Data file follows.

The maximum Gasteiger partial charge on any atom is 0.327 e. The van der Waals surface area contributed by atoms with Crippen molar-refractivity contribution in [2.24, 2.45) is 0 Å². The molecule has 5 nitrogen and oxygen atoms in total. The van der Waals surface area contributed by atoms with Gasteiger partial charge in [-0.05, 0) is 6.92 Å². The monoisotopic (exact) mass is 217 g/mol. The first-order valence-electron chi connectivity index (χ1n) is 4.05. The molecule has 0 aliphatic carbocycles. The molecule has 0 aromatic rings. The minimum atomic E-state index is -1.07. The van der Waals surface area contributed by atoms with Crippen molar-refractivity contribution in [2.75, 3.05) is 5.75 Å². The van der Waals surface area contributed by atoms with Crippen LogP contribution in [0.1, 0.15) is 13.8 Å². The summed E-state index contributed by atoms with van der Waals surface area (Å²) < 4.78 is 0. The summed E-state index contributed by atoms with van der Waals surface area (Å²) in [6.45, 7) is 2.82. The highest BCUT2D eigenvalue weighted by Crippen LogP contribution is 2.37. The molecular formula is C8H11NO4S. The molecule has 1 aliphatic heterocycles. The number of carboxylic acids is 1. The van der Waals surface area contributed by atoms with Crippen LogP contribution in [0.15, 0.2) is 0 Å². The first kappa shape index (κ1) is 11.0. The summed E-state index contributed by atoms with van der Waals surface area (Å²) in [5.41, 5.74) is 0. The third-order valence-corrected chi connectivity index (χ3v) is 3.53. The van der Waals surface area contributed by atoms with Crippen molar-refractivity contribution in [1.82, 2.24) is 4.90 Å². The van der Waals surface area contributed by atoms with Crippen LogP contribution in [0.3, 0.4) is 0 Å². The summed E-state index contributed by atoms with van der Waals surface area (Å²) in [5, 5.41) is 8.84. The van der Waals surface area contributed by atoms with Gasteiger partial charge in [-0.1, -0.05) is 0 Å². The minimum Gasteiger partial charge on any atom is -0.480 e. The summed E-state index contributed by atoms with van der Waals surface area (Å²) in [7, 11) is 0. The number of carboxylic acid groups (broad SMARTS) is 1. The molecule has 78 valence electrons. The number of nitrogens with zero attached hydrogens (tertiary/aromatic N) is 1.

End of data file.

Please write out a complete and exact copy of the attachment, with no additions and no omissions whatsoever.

The maximum Gasteiger partial charge on any atom is 0.327 e. The van der Waals surface area contributed by atoms with Crippen molar-refractivity contribution in [2.24, 2.45) is 0 Å². The molecule has 5 nitrogen and oxygen atoms in total. The van der Waals surface area contributed by atoms with Gasteiger partial charge in [-0.05, 0) is 6.92 Å². The monoisotopic (exact) mass is 217 g/mol. The first-order valence-electron chi connectivity index (χ1n) is 4.05. The molecule has 0 aliphatic carbocycles. The molecule has 0 aromatic rings. The minimum atomic E-state index is -1.07. The van der Waals surface area contributed by atoms with Crippen molar-refractivity contribution in [2.75, 3.05) is 5.75 Å². The van der Waals surface area contributed by atoms with Crippen LogP contribution in [0.1, 0.15) is 13.8 Å². The summed E-state index contributed by atoms with van der Waals surface area (Å²) < 4.78 is 0. The summed E-state index contributed by atoms with van der Waals surface area (Å²) in [6.45, 7) is 2.82. The highest BCUT2D eigenvalue weighted by Crippen LogP contribution is 2.37. The molecular formula is C8H11NO4S. The molecule has 1 aliphatic heterocycles. The number of carboxylic acids is 1. The van der Waals surface area contributed by atoms with Crippen LogP contribution in [0.15, 0.2) is 0 Å². The first kappa shape index (κ1) is 11.0. The summed E-state index contributed by atoms with van der Waals surface area (Å²) in [5.41, 5.74) is 0. The third-order valence-corrected chi connectivity index (χ3v) is 3.53. The van der Waals surface area contributed by atoms with Crippen molar-refractivity contribution in [1.82, 2.24) is 4.90 Å². The van der Waals surface area contributed by atoms with Crippen LogP contribution in [0.3, 0.4) is 0 Å². The summed E-state index contributed by atoms with van der Waals surface area (Å²) in [5, 5.41) is 8.84. The van der Waals surface area contributed by atoms with Gasteiger partial charge in [-0.1, -0.05) is 0 Å². The minimum Gasteiger partial charge on any atom is -0.480 e. The summed E-state index contributed by atoms with van der Waals surface area (Å²) in [7, 11) is 0. The number of carboxylic acid groups (broad SMARTS) is 1. The molecule has 78 valence electrons. The number of nitrogens with zero attached hydrogens (tertiary/aromatic N) is 1.